Gain insights and innovation from within

When we encounter business problems, it’s quite natural to look outward for imaginative solutions. For many leaders, this is a knee-jerk reaction. However, you don’t have to venture too far in your quest for answers.
Thursday, April 14, 2022

Imagine your workforce is adept at understanding how they personally get inspired and harnessing that creativity to fuel innovative ideas.

This is an ideal state, which we if we’re honest with ourselves, cannot attain overnight.

We must cultivate a culture of innovation that inspires employees to create solutions with confidence.

But how do you truly inspire innovation?

First, you need to create an environment where employees are encouraged to think creatively and work collaboratively. Put simply, encourage your team to take risks and reward those who dream up new ideas. There can be no judgment for exploring and trying new ideas and ways of operating. But remember it’s up to management to turn these ideas into reality

If employees don’t feel supported throughout the innovation process, not only will they lose enthusiasm, but they’ll also start to fear failure and criticism. From there, it’s just a short leap back to re-entering the vicious cycle of stagnation, or much worse, regression.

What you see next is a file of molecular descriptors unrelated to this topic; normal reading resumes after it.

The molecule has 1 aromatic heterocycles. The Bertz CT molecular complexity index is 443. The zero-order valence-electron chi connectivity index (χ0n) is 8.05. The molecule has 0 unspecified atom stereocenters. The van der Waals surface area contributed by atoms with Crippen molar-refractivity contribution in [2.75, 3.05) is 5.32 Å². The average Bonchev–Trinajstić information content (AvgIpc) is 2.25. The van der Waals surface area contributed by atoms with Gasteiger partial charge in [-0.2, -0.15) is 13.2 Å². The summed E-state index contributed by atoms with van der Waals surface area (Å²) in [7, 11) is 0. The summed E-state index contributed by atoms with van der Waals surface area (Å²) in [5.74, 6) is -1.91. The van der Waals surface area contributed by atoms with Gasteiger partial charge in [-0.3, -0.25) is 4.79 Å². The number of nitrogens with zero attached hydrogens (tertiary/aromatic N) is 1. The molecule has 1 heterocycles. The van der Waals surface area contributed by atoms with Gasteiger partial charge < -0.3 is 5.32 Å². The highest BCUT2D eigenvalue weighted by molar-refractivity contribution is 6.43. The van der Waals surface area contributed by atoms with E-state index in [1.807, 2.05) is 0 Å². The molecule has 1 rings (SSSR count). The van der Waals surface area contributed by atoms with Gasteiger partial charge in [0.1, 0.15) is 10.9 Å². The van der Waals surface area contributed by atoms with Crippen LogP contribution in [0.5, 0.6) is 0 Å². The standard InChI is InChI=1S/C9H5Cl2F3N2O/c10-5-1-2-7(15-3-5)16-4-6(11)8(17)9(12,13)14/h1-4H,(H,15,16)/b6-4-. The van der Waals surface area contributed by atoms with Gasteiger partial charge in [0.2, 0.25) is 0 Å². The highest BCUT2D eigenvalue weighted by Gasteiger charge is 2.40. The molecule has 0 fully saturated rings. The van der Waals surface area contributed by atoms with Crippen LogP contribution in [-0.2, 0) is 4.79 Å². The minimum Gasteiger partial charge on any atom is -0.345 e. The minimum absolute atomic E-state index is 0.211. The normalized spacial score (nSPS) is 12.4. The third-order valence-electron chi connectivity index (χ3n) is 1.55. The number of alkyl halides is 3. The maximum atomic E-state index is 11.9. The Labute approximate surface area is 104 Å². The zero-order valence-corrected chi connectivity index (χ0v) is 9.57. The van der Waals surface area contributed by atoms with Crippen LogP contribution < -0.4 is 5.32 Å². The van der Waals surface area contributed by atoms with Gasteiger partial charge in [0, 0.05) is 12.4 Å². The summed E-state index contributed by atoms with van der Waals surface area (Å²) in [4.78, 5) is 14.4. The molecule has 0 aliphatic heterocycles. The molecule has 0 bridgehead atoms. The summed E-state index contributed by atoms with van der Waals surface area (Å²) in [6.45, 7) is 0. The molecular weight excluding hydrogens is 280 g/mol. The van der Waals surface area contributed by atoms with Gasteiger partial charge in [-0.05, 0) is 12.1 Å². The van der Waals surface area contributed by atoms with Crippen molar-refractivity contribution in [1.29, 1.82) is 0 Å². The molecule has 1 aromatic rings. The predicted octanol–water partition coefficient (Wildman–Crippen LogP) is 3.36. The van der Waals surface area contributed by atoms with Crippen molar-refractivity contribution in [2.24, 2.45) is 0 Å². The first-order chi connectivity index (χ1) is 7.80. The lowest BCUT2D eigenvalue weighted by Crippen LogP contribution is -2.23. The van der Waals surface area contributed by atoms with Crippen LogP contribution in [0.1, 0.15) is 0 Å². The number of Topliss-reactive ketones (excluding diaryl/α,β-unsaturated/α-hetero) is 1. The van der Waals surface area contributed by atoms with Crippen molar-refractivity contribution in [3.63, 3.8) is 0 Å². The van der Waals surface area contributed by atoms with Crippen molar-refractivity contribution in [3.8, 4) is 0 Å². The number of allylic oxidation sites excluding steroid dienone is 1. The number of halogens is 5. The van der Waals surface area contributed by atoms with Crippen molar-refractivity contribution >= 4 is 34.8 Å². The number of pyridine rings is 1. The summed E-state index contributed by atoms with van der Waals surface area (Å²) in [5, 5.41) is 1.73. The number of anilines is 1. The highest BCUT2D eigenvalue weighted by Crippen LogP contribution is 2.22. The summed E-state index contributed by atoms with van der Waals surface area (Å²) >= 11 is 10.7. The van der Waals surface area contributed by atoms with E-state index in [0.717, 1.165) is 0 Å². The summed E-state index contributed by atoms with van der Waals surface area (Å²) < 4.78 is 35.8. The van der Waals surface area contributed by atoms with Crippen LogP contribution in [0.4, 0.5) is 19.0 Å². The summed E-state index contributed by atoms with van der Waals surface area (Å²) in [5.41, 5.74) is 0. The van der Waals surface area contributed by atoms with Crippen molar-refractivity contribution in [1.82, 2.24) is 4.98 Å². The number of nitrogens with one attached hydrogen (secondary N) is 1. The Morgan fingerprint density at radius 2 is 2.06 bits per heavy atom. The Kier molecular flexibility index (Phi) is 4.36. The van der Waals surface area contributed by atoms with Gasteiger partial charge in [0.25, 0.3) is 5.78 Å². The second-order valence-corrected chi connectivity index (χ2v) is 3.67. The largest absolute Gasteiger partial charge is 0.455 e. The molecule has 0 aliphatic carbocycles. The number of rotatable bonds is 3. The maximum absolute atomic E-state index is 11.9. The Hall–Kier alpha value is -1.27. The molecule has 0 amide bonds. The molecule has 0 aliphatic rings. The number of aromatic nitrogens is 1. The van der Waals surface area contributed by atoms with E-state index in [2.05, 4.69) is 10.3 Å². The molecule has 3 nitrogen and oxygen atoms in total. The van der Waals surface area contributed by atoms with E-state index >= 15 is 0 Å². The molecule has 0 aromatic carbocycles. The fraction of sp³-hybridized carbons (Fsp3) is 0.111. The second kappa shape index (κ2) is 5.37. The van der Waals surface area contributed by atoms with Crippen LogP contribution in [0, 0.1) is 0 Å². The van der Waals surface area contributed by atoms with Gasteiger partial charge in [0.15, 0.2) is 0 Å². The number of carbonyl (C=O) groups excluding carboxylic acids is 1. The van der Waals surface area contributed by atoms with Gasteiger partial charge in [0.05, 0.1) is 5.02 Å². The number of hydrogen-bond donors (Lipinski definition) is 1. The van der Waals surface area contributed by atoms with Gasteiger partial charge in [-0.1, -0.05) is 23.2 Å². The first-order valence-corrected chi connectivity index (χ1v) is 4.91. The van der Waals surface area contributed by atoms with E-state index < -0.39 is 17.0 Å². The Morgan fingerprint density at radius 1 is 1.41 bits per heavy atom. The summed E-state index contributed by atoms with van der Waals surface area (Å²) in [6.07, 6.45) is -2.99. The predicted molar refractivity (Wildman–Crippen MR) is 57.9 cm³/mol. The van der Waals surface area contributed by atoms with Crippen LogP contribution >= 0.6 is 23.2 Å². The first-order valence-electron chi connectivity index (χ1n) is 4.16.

When employees are encouraged and rewarded for being creative, they are more likely to offer new ways of doing things. As a result, the whole business benefits from their innovative thinking. By entrusting them with autonomy and responsibility, they’ll feel that you have faith in their decisions, which will encourage them to put in the time and effort needed to co-create, imagine, and innovate.

They will also feel more valued, which will lead to greater engagement and motivation. And although it might seem obvious, employees are more likely to volunteer ideas that they genuinely want to bring to life, rather than what they think management wants to hear.

Parker Lee

Parker Lee is the managing partner of Territory, a design consultancy, who has developed and led teams in transformation, design thinking, and business development for decades. Co-author of The Art of Opportunity, he has created and facilitated dozens of design and visual thinking engagements.

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